Faculty Senate Meeting: New research opportunities for faculty and online bookstore

Jason Galak

The second faculty senate plenary session of the 2022-2023 academic year occurred on Oct. 6.

Professor Terrance Martell, chair of faculty senate, opened the session with the discussion of a new goal for the college: promoting and supporting high quality faculty research.

“This goal is forward-looking,” Martell said. “It seeks to set the environment in which Baruch can compete intellectually with [private] institutions…This isn’t something just for the faculty in support of research, but this is for the Baruch ecosystem.”

Martell said he believes Baruch’s success in attracting students and national representation is directly related to the quality of the faculty and the curriculum that is provided to the students.

Anthropology professor Carla Bellamy, chair of the College-Wide Undergraduate Curriculum Committee, took the suggestions made in the prior faculty senate meeting into account when making the final draft of the document outlining college-wide minimum standards for the syllabi.

Contact Information for the dean of students has been added to the document. The language of disability services has been changed to a more appropriate phrase. The Senate approved the document.

Bellamy advised the standards are a recommendation, not a mandate.

Baruch contracted McAllister & Quinn, a premier federal grant consulting and government relations firm based in Washington D.C. to coach and support grant writing of faculty at Baruch.

Jessica Gerrity, Senior Vice President at McAllister & Quinn, presented a slide show to explain the services they will be offering.

Mary Rivers, Assistant Vice President of Budget and Planning, gave an overview of the budget, depicting a multi-year financial plan from 2021 to 2025.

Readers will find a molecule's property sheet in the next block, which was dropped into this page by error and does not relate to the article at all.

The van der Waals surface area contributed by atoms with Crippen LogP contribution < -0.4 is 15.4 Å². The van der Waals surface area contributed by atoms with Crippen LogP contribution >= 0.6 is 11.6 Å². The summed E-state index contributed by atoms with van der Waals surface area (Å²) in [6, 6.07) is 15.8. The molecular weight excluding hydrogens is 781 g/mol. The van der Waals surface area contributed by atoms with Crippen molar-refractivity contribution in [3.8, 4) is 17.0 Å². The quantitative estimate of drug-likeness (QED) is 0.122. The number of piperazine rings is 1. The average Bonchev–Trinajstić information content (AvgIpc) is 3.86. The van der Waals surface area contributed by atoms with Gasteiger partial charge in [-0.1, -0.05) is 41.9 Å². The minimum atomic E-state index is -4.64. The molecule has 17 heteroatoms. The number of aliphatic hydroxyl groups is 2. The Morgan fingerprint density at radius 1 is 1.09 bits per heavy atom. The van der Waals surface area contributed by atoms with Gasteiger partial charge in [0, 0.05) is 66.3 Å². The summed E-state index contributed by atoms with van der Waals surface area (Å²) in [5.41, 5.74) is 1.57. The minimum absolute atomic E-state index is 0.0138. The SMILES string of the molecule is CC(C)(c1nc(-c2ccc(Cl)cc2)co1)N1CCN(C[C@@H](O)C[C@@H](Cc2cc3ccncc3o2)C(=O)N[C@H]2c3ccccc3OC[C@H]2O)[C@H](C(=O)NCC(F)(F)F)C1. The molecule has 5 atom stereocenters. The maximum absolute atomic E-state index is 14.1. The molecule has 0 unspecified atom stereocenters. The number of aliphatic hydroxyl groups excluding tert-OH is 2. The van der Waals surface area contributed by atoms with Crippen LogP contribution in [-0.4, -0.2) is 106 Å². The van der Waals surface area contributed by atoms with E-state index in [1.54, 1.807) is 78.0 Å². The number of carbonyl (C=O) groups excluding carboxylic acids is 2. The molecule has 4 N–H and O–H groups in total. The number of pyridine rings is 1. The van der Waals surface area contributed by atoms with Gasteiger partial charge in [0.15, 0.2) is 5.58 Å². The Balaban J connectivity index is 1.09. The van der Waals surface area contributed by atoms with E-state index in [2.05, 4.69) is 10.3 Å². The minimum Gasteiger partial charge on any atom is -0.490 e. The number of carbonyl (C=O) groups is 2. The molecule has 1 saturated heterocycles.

Baruch’s revenue is expected to grow over the next few years because of the new online MBA program that will be offered.

Martell advised that Baruch is a tuition-driven institution. Since tuition is controlled by the state, the only real driver other than new initiatives is more students. Nevertheless, Baruch collects tuition at a higher rate than other CUNY schools.

This year, Baruch received a significant increase in state aid, some of which went towards the operating budget, which has not happened in several years.

“We can actually plan for new initiatives with the expectation or at least the higher conditional probability that we can actually keep some of that revenue,” Martell said.

Chelsea Megie, Director of Business Development at Akadémos, Inc., gave a presentation regarding the new online bookstore, Akadémos, which will replace Barnes & Nobles at the end of December.

It will be open for Baruch students starting mid-November to place orders for their upcoming semesters.

The Akadémos system is integrated with individual Blackboard accounts, enabling the system to be personally tailored to students.

There will also be a marketplace where students can buy and sell textbooks themselves. Additionally, college apparel will be available for purchase on the website.

Martell concluded the session by reprimanding the actions of NYU in its recent firing of a chemistry teacher.

“Whoever thought that was a good idea, it wasn’t,” Martell said. “It’s time to double down on what is expected of our students even if it means more work for us.”